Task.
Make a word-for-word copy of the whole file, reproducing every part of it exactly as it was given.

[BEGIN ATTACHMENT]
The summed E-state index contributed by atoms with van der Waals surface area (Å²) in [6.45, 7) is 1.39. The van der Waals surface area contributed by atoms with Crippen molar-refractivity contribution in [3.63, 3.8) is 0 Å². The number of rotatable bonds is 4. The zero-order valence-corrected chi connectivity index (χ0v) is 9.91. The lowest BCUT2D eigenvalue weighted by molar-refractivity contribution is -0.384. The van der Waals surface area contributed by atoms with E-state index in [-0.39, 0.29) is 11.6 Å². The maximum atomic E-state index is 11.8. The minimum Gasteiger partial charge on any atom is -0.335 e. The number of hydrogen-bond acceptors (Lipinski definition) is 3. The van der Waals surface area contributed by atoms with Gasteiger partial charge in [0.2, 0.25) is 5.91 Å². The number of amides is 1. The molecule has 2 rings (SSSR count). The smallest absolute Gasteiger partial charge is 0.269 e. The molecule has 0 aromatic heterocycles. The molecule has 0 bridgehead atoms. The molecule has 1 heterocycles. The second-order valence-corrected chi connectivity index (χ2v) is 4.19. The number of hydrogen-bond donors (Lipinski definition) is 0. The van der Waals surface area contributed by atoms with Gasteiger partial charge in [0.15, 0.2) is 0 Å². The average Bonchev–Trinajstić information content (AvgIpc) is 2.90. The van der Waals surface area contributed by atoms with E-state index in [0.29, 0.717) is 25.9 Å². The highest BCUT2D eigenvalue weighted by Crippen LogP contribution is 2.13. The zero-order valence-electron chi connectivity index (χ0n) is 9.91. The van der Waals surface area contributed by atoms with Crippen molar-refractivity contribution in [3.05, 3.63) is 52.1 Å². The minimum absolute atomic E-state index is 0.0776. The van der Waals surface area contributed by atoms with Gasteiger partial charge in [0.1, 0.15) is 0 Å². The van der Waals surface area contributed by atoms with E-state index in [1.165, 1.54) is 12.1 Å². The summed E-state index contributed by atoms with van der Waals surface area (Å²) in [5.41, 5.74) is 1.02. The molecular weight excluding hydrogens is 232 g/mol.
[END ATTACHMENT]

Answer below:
The summed E-state index contributed by atoms with van der Waals surface area (Å²) in [6.45, 7) is 1.39. The van der Waals surface area contributed by atoms with Crippen molar-refractivity contribution in [3.63, 3.8) is 0 Å². The number of rotatable bonds is 4. The zero-order valence-corrected chi connectivity index (χ0v) is 9.91. The lowest BCUT2D eigenvalue weighted by molar-refractivity contribution is -0.384. The van der Waals surface area contributed by atoms with E-state index in [-0.39, 0.29) is 11.6 Å². The maximum atomic E-state index is 11.8. The minimum Gasteiger partial charge on any atom is -0.335 e. The number of hydrogen-bond acceptors (Lipinski definition) is 3. The van der Waals surface area contributed by atoms with Gasteiger partial charge in [0.2, 0.25) is 5.91 Å². The number of amides is 1. The molecule has 2 rings (SSSR count). The smallest absolute Gasteiger partial charge is 0.269 e. The molecule has 0 aromatic heterocycles. The molecule has 0 bridgehead atoms. The molecule has 1 heterocycles. The second-order valence-corrected chi connectivity index (χ2v) is 4.19. The number of hydrogen-bond donors (Lipinski definition) is 0. The van der Waals surface area contributed by atoms with Gasteiger partial charge in [0.15, 0.2) is 0 Å². The average Bonchev–Trinajstić information content (AvgIpc) is 2.90. The van der Waals surface area contributed by atoms with E-state index in [0.29, 0.717) is 25.9 Å². The highest BCUT2D eigenvalue weighted by Crippen LogP contribution is 2.13. The zero-order valence-electron chi connectivity index (χ0n) is 9.91. The van der Waals surface area contributed by atoms with Crippen molar-refractivity contribution in [3.05, 3.63) is 52.1 Å². The minimum absolute atomic E-state index is 0.0776. The van der Waals surface area contributed by atoms with Gasteiger partial charge in [0.1, 0.15) is 0 Å². The van der Waals surface area contributed by atoms with E-state index in [1.165, 1.54) is 12.1 Å². The summed E-state index contributed by atoms with van der Waals surface area (Å²) in [5.41, 5.74) is 1.02. The molecular weight excluding hydrogens is 232 g/mol.